Since the automobile was invented different car cultures have developed across the globe. As in other subcultures, like punk or otaku, there really are no limits as to what can be done other than the ingenuity of those involved. From extreme camber to massive spoilers and cars so riding so low they could pass for a pancake, every part of their world has their own particular car culture. Here’s 8 car cultures that deserve to be highlighted.
Lowriders were first seen in 1940s Los Angeles, their man feature: hydraulic ride height adjustment in different directions. Some can reich heights of up to 8 feet.
This subculture originates in South Africa. Drivers perform stunts whilst their car drifts round in circles, driverless that is.. Yes, spinners perform their stunts whilst their car spins round around them.
Famous for their use of huge aftermarket bodykits, exhausts and hifi systems, boy racers gained huge popularity in 1990s Britain.
This Japanese phenomenon translates as “Demon Camber”. The wheel camber on these cars is purposefully set to be so extremely ‘negative’ that barely any part of the tyre touches the road surface. This makes drifting much easier, as there is very little grip. However it makes handling the car quite an art!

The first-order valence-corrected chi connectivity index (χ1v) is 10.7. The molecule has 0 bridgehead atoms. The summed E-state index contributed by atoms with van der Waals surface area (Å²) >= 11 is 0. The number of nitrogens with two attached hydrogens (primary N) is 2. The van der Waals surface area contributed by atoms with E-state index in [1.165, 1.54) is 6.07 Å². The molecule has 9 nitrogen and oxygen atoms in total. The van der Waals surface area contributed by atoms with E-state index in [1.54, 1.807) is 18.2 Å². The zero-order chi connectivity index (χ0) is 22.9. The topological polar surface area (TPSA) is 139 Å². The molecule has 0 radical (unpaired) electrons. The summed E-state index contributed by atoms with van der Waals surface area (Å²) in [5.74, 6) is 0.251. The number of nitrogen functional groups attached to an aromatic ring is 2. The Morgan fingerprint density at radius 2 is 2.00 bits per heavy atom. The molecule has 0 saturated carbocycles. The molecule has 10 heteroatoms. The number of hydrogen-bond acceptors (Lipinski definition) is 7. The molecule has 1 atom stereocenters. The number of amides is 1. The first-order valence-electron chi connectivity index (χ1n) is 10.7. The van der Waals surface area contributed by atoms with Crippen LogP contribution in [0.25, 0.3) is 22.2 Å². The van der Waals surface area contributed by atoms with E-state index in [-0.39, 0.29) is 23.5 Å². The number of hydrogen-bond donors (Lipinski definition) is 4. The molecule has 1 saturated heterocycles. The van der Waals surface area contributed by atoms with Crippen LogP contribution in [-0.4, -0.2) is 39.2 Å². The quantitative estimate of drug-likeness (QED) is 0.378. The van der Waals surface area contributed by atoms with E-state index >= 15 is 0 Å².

Another Japanese subculture here, Bosozuku cars come with enormous body kits. It’s a visual expression of their owners’ rebellious attitudes.
You’ve probably seen something like it on TV. Regular cars are turned into something special, with fine attention to detail and special features.
Essentially Van Dwelling is an extreme form of camping, Van Dweller choose to spend their lives living in a camper van. Apparently to get away from the stresses of modern life, perhaps it really is much better than a week of camping on a cramped campsite!
Probably one of the most recognisable automotive subcultures, Hot Rodding is almost as old as the automobile itself. With origins in 1920s America, Hot Rods are retro-fitted with much bigger engines to push straight line speed to the max. With it come cosmetic changes to give the car an exterior to match the straight line speed. Cornering is another matter though!